Monday, August 10, 2009

Rep. Mike Conaway Returns to Angelo State for Health Care Open House

The last time Mike Conaway held an open house at ASU, the Congressman pleaded for some West Texas hospitality. He heard from upset U.S. Veterans with serious concerns about VA health care. Fellow Republicans were unhappy with the direction of the party under Mike's good friend, President George W. Bush. He returns to the site of his excoriation, with health care reform as the topic.

How might Rep. Conaway weigh in on health reform? His lifetime PAC contributions are 90% from businesses. Businesses can give to Mike in multiple ways. They donate directly to his campaign or to Mike's political action committee, CONA PAC. A number of DC lobbying firms, Dutko Worldwide and Olgivy Government Relations, gave to Conaway's PAC in 2008.

CONA PAC launders money to other Republican candidates. His fundraising went from $36,000 in 2006 to $125,000 in 2008. That pales relative to Conaway's campaign contributions, over $4 million in his relative short, frequently unopposed career.

How have health care firm's supported Rep. Conaway? Mike's health insurance supporters include WellPoint and Humana. Private equity owned U.S. Oncology gave big money to his campaign. If money determines the stance, Conaway will be a for-profit health care supporter.

As for the appearance of impropriety, the Albertine brothers and Albertine Enterprises appear frequently on Conaway's donor list.

$15,000 for Campaign Committee 2006
$ 7,300 for Campaign Committee 2008
$ 7,500 for CONA PAC 2008

That totals of $29,800. John and James Albertine are lobbyists, with side businesses that contract with the government. Representative Conaway sponsored earmarks, netting the Albertine brothers' Global Delta $1.6 million in federal contracts.

John (aka Jack) Albertine lives in Fredericksburg, but not the Texas version. His home is in Virginia. Jack recently made the business news as Chairman of Integral Systems. The firm's CEO resigned after a quarterly loss, but the bigger news was an SEC violation. The Securities and Exchange Commission charged Integral leaders with fraudulently concealing for more than seven years the identity and involvement of a convicted securities fraud felon in the company's top management. The complaint names Steven R. Chamberlain, former CEO; Elaine M. Brown, former CFO; and Gary A. Prince, the undisclosed felon, according to the SEC.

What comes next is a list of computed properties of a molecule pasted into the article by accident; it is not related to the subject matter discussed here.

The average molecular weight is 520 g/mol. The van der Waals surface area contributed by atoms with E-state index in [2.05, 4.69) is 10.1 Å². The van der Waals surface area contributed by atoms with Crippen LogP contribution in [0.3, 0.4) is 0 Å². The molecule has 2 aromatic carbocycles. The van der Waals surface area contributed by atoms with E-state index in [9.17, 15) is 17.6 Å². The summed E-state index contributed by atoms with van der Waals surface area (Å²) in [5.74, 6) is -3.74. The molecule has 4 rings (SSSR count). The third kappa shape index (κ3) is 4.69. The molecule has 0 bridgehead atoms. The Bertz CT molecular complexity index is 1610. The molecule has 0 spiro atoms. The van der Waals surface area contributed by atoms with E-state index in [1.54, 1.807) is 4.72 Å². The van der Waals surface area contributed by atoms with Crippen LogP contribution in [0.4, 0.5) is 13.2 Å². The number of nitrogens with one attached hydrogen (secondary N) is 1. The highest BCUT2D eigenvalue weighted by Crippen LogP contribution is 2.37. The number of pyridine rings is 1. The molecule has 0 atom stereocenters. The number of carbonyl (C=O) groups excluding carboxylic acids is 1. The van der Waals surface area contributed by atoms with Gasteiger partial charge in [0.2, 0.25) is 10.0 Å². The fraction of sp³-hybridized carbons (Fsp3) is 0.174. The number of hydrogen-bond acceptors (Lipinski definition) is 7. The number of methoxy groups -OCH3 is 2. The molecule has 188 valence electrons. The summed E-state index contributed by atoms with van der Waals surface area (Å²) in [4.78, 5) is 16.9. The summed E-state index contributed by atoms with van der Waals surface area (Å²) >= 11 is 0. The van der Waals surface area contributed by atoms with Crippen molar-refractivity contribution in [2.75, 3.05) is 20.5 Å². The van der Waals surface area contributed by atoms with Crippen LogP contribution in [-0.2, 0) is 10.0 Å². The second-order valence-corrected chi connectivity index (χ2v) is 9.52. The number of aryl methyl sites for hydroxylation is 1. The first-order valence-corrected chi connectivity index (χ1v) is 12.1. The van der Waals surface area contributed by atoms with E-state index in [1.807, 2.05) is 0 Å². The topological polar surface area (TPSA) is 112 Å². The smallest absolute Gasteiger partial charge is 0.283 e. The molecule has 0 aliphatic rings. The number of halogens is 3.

Integral Systems could've used Mike Conaway's CPA skills. It announced Dec. 10 that its unaudited financial statements could no longer be relied on due to accounting errors. Integral said about $10 million in revenues would have to be deferred as a result of the company's audit.

Representative Conaway runs with a dirty crowd. We knew that from the National Republican Congressional Committee's six year embezzlement of nearly $1 million in donor funds. It took Mike a full year as head of the Audit Committee to catch on to Chris Ward's looting. The story changed so many times, but isn't that political spin? Likely what the public will hear this Tuesday from 4:30 to 5:30 pm at Angelo State on health care.

Mike's word is as good as his record, which seems rather spotty. On health care Conaway's been AWOL for a district with low unemployment and a higher than Texas average of uninsureds. Texas happens to be the worst in the country on that measure.

How will Conaway be received in his second ASU open house? Will it be excoriation redux? If people paying attention show up, Mike will need more than his usual goose poop slickness.

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